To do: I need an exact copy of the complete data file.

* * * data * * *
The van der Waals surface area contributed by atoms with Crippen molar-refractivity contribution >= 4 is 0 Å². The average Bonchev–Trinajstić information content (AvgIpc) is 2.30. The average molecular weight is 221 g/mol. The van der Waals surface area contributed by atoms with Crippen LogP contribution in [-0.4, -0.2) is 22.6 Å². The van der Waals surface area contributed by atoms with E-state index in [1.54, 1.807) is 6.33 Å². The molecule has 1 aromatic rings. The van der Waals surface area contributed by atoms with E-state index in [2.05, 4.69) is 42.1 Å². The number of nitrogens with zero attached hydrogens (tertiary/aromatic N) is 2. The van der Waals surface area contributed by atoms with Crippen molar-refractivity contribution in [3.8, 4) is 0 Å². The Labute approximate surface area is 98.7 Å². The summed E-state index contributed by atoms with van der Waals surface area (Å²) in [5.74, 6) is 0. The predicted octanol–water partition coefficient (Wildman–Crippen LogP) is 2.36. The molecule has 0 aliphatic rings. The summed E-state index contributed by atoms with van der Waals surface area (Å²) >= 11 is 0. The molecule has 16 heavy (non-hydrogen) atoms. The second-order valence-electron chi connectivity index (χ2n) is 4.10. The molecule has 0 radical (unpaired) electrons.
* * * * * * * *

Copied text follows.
The van der Waals surface area contributed by atoms with Crippen molar-refractivity contribution >= 4 is 0 Å². The average Bonchev–Trinajstić information content (AvgIpc) is 2.30. The average molecular weight is 221 g/mol. The van der Waals surface area contributed by atoms with Crippen LogP contribution in [-0.4, -0.2) is 22.6 Å². The van der Waals surface area contributed by atoms with E-state index in [1.54, 1.807) is 6.33 Å². The molecule has 1 aromatic rings. The van der Waals surface area contributed by atoms with E-state index in [2.05, 4.69) is 42.1 Å². The number of nitrogens with zero attached hydrogens (tertiary/aromatic N) is 2. The van der Waals surface area contributed by atoms with Crippen molar-refractivity contribution in [3.8, 4) is 0 Å². The Labute approximate surface area is 98.7 Å². The summed E-state index contributed by atoms with van der Waals surface area (Å²) in [5.74, 6) is 0. The predicted octanol–water partition coefficient (Wildman–Crippen LogP) is 2.36. The molecule has 0 aliphatic rings. The summed E-state index contributed by atoms with van der Waals surface area (Å²) >= 11 is 0. The molecule has 16 heavy (non-hydrogen) atoms. The second-order valence-electron chi connectivity index (χ2n) is 4.10. The molecule has 0 radical (unpaired) electrons.